Vertical Jump As a Measure of Neuromuscular Fatigue

Vertical Jump As a Measure of Neuromuscular Fatigue

Neuromuscular fatigue is recognized as a multifactorial phenomenon whose etiology is still the topic of a lot of debate. However, most definitions of neuromuscular fatigue share a common element – the observation of an exercise-induced decline in muscle force production together with an increase in the level of effort required to perform the exercise. When fatigue is presented, structural changes in the muscle can be seen in the muscle (muscle damage and excitation-contraction coupling failure). In addition to these structural changes and the reduced force generation, fatigue also negatively affects the velocity of muscle fibers shortening and relaxation (stretch-shortening cycle). These are believed to be a result of neural changes, such as group III/IV afferent activation, modified musculotendinous stiffness, and decreased central drive to the muscle.

Why do we need a test, and why jumping?

Although performance in the sport is the most specific indicator of an athletes’ sport-specific neuromuscular performance readiness, its longitudinal assessment can be difficult and not practical. While coaches do monitor training loads and periodize sessions in order to create optimal adaptations, this kind of monitoring does not take into account the physiological stress each athlete feels individually at any given time. Therefore, field tests such as short sprints, counter-movement jumps, squat jumps, and drop jumps, have been suggested as suitable ways to assess athletes’ neuromuscular fatigue and readiness.

In contrast to sprints, the aforementioned jump tests always seemed to be enhanced by a very detailed analysis using a force plate and/or position transducer systems, which might have lead to a better understanding of physiological and neuromuscular responses associated with neuromuscular fatigue.

What is the best test to determine neuromuscular readiness?

A recent study (Gathlecore et al., 2015) tried to answer this question by comparing the results of countermovement vertical jump, squat jump, drop jump, and 20 m sprint, from 11 team-sport athletes. In order to elicit fatigue and a neuromuscular load similar to team-sport activities, the athletes underwent 3 Yo-Yo tests in a row (Yo-Yo IR2, 5 min rest, Yo-Yo IR2, 5 min rest, Yo- Yo IE3, 5 min rest, testing).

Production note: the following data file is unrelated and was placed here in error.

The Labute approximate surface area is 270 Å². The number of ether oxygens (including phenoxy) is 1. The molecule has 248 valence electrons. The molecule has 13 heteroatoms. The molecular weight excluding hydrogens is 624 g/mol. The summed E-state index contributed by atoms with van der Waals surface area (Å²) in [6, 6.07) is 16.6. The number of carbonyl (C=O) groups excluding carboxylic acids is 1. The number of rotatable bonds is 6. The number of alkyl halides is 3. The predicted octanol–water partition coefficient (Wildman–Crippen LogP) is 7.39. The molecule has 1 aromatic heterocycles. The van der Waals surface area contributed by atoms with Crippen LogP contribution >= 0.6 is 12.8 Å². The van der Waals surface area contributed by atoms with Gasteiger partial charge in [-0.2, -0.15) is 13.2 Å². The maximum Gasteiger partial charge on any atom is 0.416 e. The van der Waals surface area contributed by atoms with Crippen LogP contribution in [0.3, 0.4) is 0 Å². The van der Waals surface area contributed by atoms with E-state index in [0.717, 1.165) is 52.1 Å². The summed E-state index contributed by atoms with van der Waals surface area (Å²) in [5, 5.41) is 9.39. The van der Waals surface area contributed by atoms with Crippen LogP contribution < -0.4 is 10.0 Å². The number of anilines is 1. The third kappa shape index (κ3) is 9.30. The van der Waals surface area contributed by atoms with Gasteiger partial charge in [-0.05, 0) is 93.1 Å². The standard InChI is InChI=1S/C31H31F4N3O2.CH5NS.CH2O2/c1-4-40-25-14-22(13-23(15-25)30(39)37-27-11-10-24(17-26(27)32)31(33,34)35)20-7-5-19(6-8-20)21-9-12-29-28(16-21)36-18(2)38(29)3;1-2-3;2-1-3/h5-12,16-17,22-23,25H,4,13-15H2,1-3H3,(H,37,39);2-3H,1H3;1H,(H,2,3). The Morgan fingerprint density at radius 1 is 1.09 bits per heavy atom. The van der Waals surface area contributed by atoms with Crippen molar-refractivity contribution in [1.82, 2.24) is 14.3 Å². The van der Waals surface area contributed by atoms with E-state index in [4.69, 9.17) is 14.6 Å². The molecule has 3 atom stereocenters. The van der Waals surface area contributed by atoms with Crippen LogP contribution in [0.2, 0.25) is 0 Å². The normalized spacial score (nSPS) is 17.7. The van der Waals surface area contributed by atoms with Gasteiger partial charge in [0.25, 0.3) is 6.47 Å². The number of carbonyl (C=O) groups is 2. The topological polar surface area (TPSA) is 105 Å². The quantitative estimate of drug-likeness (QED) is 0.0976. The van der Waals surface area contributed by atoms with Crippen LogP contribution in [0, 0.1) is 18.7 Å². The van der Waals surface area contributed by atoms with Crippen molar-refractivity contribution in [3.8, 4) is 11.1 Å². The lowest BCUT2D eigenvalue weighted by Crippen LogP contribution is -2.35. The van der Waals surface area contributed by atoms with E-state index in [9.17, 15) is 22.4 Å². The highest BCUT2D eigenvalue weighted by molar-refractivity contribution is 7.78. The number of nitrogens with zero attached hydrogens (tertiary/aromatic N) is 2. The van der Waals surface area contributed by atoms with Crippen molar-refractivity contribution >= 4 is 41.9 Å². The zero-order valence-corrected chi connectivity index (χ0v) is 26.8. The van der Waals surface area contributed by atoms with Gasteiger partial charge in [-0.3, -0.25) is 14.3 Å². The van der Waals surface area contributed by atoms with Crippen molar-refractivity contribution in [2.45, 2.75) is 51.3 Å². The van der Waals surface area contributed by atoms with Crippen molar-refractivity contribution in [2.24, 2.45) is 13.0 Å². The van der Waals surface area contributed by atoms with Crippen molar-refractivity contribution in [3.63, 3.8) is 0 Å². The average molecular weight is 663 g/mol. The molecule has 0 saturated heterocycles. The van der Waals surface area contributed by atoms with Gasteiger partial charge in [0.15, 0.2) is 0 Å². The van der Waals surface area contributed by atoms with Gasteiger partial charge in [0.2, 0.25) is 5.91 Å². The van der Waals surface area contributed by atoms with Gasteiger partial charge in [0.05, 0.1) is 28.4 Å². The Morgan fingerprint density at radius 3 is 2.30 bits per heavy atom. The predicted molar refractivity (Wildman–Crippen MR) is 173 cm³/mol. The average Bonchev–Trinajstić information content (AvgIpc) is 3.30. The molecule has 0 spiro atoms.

Repeatability: It was found that the 20 m sprint test had the best repeatability (test-retest reliability) score, with a coefficient of variation smaller than 2%. Second-best were the countermovement vertical jump test and squat jump test, with a coefficient of variation of ~3.5%. The least repeatable test was the drop jump with a coefficient of variation of almost 5%!

Sensitivity:  In contrast to the repeatability findings, the sensitivity of the 20 m sprint test (its ability to detect fatigue when it truly exists. I.e.: true positive) was found to be the worst. It was found that after a period of more than 1 hour of rest, the ability to detect fatigue using the sprint test is very poor. I.e, while sprint performance is significantly decreased immediately after exercise, it can be recovered rapidly and thus, no significant change in results will appear. Hence, short sprint test will not be relevant for any time frame greater than 1h post-exercise.

Jump performance, on the other hand, is affected for a much longer time. It took 72h for the squat jump performance to be recovered. Moreover, countermovement jump and drop jump were still affected and decreased at that time point (after 72h)!  i.e., athletes’ abilities to perform the countermovement jump and the drop jump, are limited for a much longer time than squat jump and sprint.

Hence, when we combine these findings, it seems that the countermovement vertical jump test is the best test (out of the four tests that were mentioned) for detecting neuromuscular fatigue in a time frame that is longer than 72 hours post-workout.

What should we look at in the countermovement vertical jump test?

Other than the height of the jump (performance outcome), we can break down the jump into sub-components and examine which of them is changing while fatigue is presented. A few examples of these sub-components include time to maximal force (represents the rate of force development), time from maximal force to takeoff (represents technique/ coordination, motor learning), and ratios of flight time with these sub-components. Breaking down the jump profile into these components could help us separate true-positive cases from false-positive cases (for example, an athlete that is jumping lower due to poor mechanics/injury), and increase the sensitivity of the test even more.

Practical recommendations:

  • Measure jump performance frequently (after a proper warm-up).
  • Use more than one trial. If you have enough time and resources, run 6 trials and use the average of the best 3 trials. If not, use the best trial out of 3.
  • Use a force plate (or any other reliable instrument) to monitor maximal power, jump height, maximal velocity, maximal force, rate of force development, flight time, and time to take off from maximal force.
  • Flag important changes (>3%) in relation to a trend line.
  • Calculate trends for different phases of training (e.g. pre-season, training camp, etc.).

About the author:

Eli Mizelman, PhD candidate (Sport Analytics), MSc. (Exercise Physiology & Sports Nutrition), BSc. (Medicine);

Exercise Physiologist and Performance Analyst;

Founder and CEO – EM Sports Science.